A recent survey by Girl Guiding UK found that only one in five girls sees getting married as a mark of success in life.
So Bella asks…
Have we fallen out of love with MARRIAGE?
Marilyn Stowe, 53, family solicitor and resident legal expert on ITV1’s This Morning
Not so long ago, getting hitched was taken for granted and cohabiting without a marriage licence was seen as ‘living in sin’. These days social attitudes have changed, but getting married is so expensive that people are put off the idea.
Modern couples see no reason to rush up the aisle and many are wary of a broken marriage and the financial implications of a divorce settlement.
Statistics demonstrate that there are as many unmarried families as there are married.
Let’s face it, living together is easy – you just pool your income and set up home without any legal ties. It’s a lot simpler and cheaper than entering into a legally binding relationship.
I’m not surprised that many girls don’t see getting married as a priority.
Marriage used to provide a woman with financial security and enable her to give her children a future, but today we have careers and are doing well on our own.
We can also have kids without the social stigma of being an unmarried mum.
I believe many are avoiding marriage because of the ‘sharing principle’ – that if the marriage ends, the wealthier partner (often the man) should split their assets equally.
What’s more, because of the current state of our law, the wealthier party can walk away scot-free from a cohabiting relationship, often leaving mother and children with little or nothing. It’s a no-brainer, isn’t it?
Adele Parks, 43, bestselling author of romantic fiction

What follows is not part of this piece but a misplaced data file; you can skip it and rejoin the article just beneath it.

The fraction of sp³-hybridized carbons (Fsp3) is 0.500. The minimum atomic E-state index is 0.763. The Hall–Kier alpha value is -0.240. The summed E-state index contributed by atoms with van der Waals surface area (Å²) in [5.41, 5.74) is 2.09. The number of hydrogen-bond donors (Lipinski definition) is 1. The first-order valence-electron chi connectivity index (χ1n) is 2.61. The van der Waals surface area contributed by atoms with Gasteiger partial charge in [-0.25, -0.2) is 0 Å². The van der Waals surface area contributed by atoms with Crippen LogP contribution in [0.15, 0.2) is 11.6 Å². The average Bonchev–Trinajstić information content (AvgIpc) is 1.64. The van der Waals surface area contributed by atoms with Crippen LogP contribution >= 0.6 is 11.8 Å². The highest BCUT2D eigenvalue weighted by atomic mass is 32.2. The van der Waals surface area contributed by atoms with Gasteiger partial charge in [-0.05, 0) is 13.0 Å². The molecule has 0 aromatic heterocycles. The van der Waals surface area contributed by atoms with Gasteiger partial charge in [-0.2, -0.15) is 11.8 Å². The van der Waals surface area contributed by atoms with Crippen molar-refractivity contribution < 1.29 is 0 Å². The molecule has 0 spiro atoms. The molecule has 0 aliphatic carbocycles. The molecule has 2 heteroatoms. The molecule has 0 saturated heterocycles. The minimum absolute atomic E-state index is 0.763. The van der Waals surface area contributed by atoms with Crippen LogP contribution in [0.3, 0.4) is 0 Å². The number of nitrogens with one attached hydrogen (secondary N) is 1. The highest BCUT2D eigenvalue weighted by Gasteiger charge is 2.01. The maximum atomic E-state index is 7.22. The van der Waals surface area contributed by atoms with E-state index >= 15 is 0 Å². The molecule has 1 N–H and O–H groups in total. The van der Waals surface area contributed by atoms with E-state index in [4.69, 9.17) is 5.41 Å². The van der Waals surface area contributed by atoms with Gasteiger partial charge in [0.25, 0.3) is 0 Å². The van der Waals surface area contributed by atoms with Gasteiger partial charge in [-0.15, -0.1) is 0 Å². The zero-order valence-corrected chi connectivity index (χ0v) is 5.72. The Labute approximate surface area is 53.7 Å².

I never planned to marry. I grew up a 1980s feminist, scared that marriage would restrict and destroy my independence.
As I’ve grown older, cynicism is a luxury I can no longer afford and I see that it’s the young who are wild enough to think they can go it alone and reckless enough to want to. I’ve come to realise that knowing someone intimately, living day in, day out with that person, has nothing to do with restriction – it’s all about personal growth.
Marriage is back in fashion. After 40 years of decline, the number of weddings in 2010 was up by 3.7 per cent on the previous year. And 100,000 divorced people remarried in 2011. They clearly weren’t so embittered or disillusioned with the institution that they didn’t want another crack at it.
Perhaps the recession has created a desire for the stability it offers. Or maybe the mother of all romantic weddings – that of William and Kate – inspired us. Some two billion people worldwide watched it. We hung bunting and threw parties, proving we believe in marriage.
People tie the knot for emotional, legal, social and economic reasons or simply, like me, as a public demonstration of love and commitment.
Marriage is a cornerstone of our society, offering security to spouses and children.
Besides, data suggests that marriage increases our chances of having more sex, a successful career, a longer life and better physical and mental health. So what’s not to love?
This article appeared in the 8 January 2013 edition of Bella magazine
Photo by Laura Ferreira via Flickr under a Creative Commons licence